Friday, 23 November 2007

UNAIDS: 2007 AIDS epidemic update

New data from the Joint United Nations Programme on HIV/AIDS (UNAIDS) and the World Health Organisation (WHO) report

Eastern Europe and Central Asia

An estimated 150 000 people [70 000—290 000] people were newly infected with HIV in 2007 bringing the number of people living with HIV in Eastern Europe and Central Asia to 1.6 million [1.2 million-2.1 million] compared to 630 000 [490 000-1.1 million] in 2001, a 150% increase over that time period.

Nearly 90% of newly reported HIV diagnoses in this region in 2006 were from two countries: the Russian Federation (66%) and Ukraine (21%). Elsewhere, the annual numbers of newly reported HIV diagnoses are also rising in Azerbaijan, Georgia, Kazakhstan, Kyrgyzstan, the Republic of Moldova, Tajikistan and Uzbekistan (which now has the largest epidemic in Central Asia). Of the new HIV cases reported in 2006 in Eastern Europe and Central Asia for which there was information on the mode of transmission, nearly two thirds (62%) were attributed to injecting drug use and more than one third (37%) were ascribed to unprotected
heterosexual intercourse.

  • South Caucasus

Increasing numbers of new HIV cases are being reported in each of the Caucasian republics. In Georgia, more than half (60%) of the 1156 registered HIV cases to date were reported in the past three years (2004–2006), and the annual number of newly registered HIV infections has risen each year (EuroHIV, 2007).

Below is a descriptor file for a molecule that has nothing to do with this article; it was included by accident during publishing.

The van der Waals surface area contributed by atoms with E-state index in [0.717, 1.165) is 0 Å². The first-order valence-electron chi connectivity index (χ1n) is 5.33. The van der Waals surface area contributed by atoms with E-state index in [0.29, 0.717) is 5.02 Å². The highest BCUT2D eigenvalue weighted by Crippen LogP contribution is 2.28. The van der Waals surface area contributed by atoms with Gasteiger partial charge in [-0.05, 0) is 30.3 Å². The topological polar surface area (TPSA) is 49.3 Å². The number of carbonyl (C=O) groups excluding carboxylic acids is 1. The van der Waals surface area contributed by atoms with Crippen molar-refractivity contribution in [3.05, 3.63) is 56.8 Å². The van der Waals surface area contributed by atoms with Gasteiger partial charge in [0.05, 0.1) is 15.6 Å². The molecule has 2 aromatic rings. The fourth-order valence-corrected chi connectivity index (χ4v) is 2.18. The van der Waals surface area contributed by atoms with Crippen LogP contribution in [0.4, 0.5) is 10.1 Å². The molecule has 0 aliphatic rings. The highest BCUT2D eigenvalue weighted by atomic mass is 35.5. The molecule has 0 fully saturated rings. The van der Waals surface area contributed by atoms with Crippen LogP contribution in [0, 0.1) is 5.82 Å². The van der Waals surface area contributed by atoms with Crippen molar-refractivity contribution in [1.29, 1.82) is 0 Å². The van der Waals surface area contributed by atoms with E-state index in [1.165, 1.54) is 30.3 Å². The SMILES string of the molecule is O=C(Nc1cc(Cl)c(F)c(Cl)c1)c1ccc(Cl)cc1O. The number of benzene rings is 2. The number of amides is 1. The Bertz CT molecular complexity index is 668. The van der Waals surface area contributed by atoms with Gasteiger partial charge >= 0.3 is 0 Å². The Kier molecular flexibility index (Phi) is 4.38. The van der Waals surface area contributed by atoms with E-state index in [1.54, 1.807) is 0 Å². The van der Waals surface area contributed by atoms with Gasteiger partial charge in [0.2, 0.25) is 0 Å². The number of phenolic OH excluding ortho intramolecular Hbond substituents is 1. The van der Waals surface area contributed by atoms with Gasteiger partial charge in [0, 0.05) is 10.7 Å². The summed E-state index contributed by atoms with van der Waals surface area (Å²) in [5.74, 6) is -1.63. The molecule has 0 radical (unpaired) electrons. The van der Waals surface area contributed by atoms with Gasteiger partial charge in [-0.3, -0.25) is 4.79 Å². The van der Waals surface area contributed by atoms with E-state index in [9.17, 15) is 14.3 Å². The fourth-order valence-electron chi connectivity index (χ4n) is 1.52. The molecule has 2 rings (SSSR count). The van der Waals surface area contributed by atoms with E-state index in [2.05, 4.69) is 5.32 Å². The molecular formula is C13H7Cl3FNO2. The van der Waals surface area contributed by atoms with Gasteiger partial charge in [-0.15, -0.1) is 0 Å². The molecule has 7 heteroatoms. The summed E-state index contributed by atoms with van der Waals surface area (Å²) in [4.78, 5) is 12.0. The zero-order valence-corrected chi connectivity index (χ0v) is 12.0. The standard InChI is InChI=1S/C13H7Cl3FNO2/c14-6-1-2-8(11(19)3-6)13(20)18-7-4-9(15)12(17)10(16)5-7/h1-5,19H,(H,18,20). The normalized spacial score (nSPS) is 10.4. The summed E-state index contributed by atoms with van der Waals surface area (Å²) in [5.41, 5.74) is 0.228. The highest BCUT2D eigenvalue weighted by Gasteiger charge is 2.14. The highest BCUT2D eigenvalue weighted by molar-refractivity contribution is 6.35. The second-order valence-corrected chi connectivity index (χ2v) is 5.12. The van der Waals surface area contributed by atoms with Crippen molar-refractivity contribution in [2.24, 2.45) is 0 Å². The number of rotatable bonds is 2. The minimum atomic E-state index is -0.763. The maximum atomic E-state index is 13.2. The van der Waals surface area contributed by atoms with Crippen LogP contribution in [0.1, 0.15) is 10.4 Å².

Similar patterns are evident in Armenia’s smaller epidemic (EuroHIV, 2007), where most reported HIV infections have been among injecting drug users (almost all of them men). HIV prevalence of about 9% was found among injecting drug users, whereas prevalence of less than 2% was found among female sex workers (Armenian National AIDS Foundation, 2006).

Almost half (47%) of all HIV infections documented in Azerbaijan’s relatively recent epidemic were reported in 2005–2006 (EuroHIV,2007). Almost half of the HIV cases registered by 2006 were in the capital, Baku, where 13% of injecting drug users tested HIV-positive in a 2003 survey (WHO, 2006b). In addition, high prevalence of HIV (9%) and other sexually transmitted infections (9% syphilis and 63% chlamydia) has been found among female sex workers, among whom condom use appears to be infrequent (WHO, 2006b).

Full report is available here


Anonymous said...

yes, notice they don't say it's gay men who are getting it so much in those countries!!! when i was in Moscow i definitely got the impression from my flatmate and his friends that the gays were a lot more clued into HIV than the straight population and a lot more sensible about it. Straights did seem to be VERY promiscuous and the women seem to use abortion as birth control a lot even now. :(
Which doesn't help!


artmika said...

That's true, and not only in our countries, but also, say, in Greece. My Greek straight friends say that sex without protection is pretty common there; actually it's very common. Protection is the last thing which is coming to their minds...

As to the HIV rate among gay people. On one hand, it seems to be not high. On the other hand, there is a problem of under-reporting/under-registration, which is true for both straight and gay people, but more for gays. Because in case of gay people there is not only stigma associated with HIV/AIDS but also fear of disclosure of their sexual orientation.